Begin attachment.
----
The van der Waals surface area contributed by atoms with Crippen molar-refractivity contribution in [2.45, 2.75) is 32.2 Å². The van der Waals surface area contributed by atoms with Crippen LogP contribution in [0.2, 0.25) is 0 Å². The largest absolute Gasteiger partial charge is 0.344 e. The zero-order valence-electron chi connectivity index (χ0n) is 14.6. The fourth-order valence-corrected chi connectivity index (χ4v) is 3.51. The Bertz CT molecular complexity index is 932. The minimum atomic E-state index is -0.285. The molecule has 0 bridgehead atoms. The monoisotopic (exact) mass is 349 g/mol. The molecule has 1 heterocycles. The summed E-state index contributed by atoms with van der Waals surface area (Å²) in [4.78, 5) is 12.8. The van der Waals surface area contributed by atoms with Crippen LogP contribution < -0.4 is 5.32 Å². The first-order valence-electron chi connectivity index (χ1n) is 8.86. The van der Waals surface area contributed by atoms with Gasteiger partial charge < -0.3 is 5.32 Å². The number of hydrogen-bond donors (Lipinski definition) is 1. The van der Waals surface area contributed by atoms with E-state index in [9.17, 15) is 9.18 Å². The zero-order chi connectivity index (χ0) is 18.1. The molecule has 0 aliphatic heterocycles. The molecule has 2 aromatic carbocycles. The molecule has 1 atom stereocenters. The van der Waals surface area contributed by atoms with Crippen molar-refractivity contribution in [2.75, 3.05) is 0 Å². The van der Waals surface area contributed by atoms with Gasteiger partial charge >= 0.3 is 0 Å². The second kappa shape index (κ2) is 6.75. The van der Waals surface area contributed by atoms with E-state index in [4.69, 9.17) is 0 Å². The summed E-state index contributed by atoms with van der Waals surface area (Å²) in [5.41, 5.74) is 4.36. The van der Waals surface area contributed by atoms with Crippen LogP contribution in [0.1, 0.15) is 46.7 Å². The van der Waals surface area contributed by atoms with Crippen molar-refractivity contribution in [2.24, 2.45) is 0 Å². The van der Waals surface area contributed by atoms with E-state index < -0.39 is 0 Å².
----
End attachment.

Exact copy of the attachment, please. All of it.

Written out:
The van der Waals surface area contributed by atoms with Crippen molar-refractivity contribution in [2.45, 2.75) is 32.2 Å². The van der Waals surface area contributed by atoms with Crippen LogP contribution in [0.2, 0.25) is 0 Å². The largest absolute Gasteiger partial charge is 0.344 e. The zero-order valence-electron chi connectivity index (χ0n) is 14.6. The fourth-order valence-corrected chi connectivity index (χ4v) is 3.51. The Bertz CT molecular complexity index is 932. The minimum atomic E-state index is -0.285. The molecule has 0 bridgehead atoms. The monoisotopic (exact) mass is 349 g/mol. The molecule has 1 heterocycles. The summed E-state index contributed by atoms with van der Waals surface area (Å²) in [4.78, 5) is 12.8. The van der Waals surface area contributed by atoms with Crippen LogP contribution < -0.4 is 5.32 Å². The first-order valence-electron chi connectivity index (χ1n) is 8.86. The van der Waals surface area contributed by atoms with Gasteiger partial charge < -0.3 is 5.32 Å². The number of hydrogen-bond donors (Lipinski definition) is 1. The van der Waals surface area contributed by atoms with E-state index in [9.17, 15) is 9.18 Å². The zero-order chi connectivity index (χ0) is 18.1. The molecule has 0 aliphatic heterocycles. The molecule has 2 aromatic carbocycles. The molecule has 1 atom stereocenters. The van der Waals surface area contributed by atoms with Crippen molar-refractivity contribution in [2.75, 3.05) is 0 Å². The van der Waals surface area contributed by atoms with Gasteiger partial charge >= 0.3 is 0 Å². The second kappa shape index (κ2) is 6.75. The van der Waals surface area contributed by atoms with E-state index in [4.69, 9.17) is 0 Å². The summed E-state index contributed by atoms with van der Waals surface area (Å²) in [5.41, 5.74) is 4.36. The van der Waals surface area contributed by atoms with Crippen LogP contribution in [0.1, 0.15) is 46.7 Å². The van der Waals surface area contributed by atoms with Crippen molar-refractivity contribution in [2.24, 2.45) is 0 Å². The van der Waals surface area contributed by atoms with E-state index < -0.39 is 0 Å².